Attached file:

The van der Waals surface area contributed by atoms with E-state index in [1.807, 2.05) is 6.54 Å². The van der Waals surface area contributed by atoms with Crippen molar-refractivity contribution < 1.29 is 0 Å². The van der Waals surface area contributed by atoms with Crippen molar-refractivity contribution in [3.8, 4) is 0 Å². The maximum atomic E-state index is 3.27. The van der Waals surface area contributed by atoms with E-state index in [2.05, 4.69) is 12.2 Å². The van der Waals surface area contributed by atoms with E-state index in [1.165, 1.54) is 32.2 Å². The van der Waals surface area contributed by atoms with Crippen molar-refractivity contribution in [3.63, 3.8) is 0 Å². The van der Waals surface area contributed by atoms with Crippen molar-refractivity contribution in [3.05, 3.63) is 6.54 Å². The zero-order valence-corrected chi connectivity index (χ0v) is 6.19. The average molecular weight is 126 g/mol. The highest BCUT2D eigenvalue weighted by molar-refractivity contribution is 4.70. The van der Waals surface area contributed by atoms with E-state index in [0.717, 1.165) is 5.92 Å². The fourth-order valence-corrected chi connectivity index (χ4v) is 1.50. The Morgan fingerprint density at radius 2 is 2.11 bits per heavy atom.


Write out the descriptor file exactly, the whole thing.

The van der Waals surface area contributed by atoms with E-state index in [1.807, 2.05) is 6.54 Å². The van der Waals surface area contributed by atoms with Crippen molar-refractivity contribution < 1.29 is 0 Å². The van der Waals surface area contributed by atoms with Crippen molar-refractivity contribution in [3.8, 4) is 0 Å². The maximum atomic E-state index is 3.27. The van der Waals surface area contributed by atoms with E-state index in [2.05, 4.69) is 12.2 Å². The van der Waals surface area contributed by atoms with E-state index in [1.165, 1.54) is 32.2 Å². The van der Waals surface area contributed by atoms with Crippen molar-refractivity contribution in [3.63, 3.8) is 0 Å². The van der Waals surface area contributed by atoms with Crippen molar-refractivity contribution in [3.05, 3.63) is 6.54 Å². The zero-order valence-corrected chi connectivity index (χ0v) is 6.19. The average molecular weight is 126 g/mol. The highest BCUT2D eigenvalue weighted by molar-refractivity contribution is 4.70. The van der Waals surface area contributed by atoms with E-state index in [0.717, 1.165) is 5.92 Å². The fourth-order valence-corrected chi connectivity index (χ4v) is 1.50. The Morgan fingerprint density at radius 2 is 2.11 bits per heavy atom.